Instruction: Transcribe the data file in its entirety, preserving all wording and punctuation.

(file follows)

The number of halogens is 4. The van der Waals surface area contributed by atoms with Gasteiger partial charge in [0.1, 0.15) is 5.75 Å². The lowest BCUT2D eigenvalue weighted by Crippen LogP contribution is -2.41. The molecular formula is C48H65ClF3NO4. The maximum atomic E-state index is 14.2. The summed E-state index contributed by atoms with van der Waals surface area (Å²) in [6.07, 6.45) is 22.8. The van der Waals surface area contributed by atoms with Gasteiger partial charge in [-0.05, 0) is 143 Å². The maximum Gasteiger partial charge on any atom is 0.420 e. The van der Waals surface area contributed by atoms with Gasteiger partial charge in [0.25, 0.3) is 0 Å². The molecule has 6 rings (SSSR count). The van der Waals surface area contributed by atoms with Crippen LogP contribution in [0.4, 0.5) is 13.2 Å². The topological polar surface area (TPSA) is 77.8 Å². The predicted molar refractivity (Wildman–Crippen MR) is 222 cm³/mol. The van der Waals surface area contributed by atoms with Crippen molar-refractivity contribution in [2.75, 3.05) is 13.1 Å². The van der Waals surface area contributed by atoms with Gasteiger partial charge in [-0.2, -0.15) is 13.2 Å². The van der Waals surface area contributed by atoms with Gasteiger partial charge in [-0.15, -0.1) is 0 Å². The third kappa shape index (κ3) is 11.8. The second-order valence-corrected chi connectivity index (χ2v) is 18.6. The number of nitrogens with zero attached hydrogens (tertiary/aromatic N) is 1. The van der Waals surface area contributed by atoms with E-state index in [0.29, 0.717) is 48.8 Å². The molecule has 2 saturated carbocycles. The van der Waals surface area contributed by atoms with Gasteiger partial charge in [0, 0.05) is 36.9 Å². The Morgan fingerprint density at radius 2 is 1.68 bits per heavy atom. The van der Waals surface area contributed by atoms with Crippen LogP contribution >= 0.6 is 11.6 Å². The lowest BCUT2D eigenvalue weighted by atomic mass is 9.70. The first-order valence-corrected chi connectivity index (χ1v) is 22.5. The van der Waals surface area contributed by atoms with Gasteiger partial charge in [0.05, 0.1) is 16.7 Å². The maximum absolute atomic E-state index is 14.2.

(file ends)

The number of halogens is 4. The van der Waals surface area contributed by atoms with Gasteiger partial charge in [0.1, 0.15) is 5.75 Å². The lowest BCUT2D eigenvalue weighted by Crippen LogP contribution is -2.41. The molecular formula is C48H65ClF3NO4. The maximum atomic E-state index is 14.2. The summed E-state index contributed by atoms with van der Waals surface area (Å²) in [6.07, 6.45) is 22.8. The van der Waals surface area contributed by atoms with Gasteiger partial charge in [-0.05, 0) is 143 Å². The maximum Gasteiger partial charge on any atom is 0.420 e. The van der Waals surface area contributed by atoms with Gasteiger partial charge in [0.25, 0.3) is 0 Å². The molecule has 6 rings (SSSR count). The van der Waals surface area contributed by atoms with Crippen LogP contribution in [0.4, 0.5) is 13.2 Å². The topological polar surface area (TPSA) is 77.8 Å². The predicted molar refractivity (Wildman–Crippen MR) is 222 cm³/mol. The van der Waals surface area contributed by atoms with Crippen molar-refractivity contribution in [2.75, 3.05) is 13.1 Å². The van der Waals surface area contributed by atoms with Gasteiger partial charge in [-0.2, -0.15) is 13.2 Å². The van der Waals surface area contributed by atoms with Gasteiger partial charge in [-0.15, -0.1) is 0 Å². The third kappa shape index (κ3) is 11.8. The second-order valence-corrected chi connectivity index (χ2v) is 18.6. The number of nitrogens with zero attached hydrogens (tertiary/aromatic N) is 1. The van der Waals surface area contributed by atoms with E-state index in [0.29, 0.717) is 48.8 Å². The molecule has 2 saturated carbocycles. The van der Waals surface area contributed by atoms with Gasteiger partial charge in [0, 0.05) is 36.9 Å². The Morgan fingerprint density at radius 2 is 1.68 bits per heavy atom. The van der Waals surface area contributed by atoms with Crippen LogP contribution >= 0.6 is 11.6 Å². The lowest BCUT2D eigenvalue weighted by atomic mass is 9.70. The first-order valence-corrected chi connectivity index (χ1v) is 22.5. The van der Waals surface area contributed by atoms with Gasteiger partial charge in [0.05, 0.1) is 16.7 Å². The maximum absolute atomic E-state index is 14.2.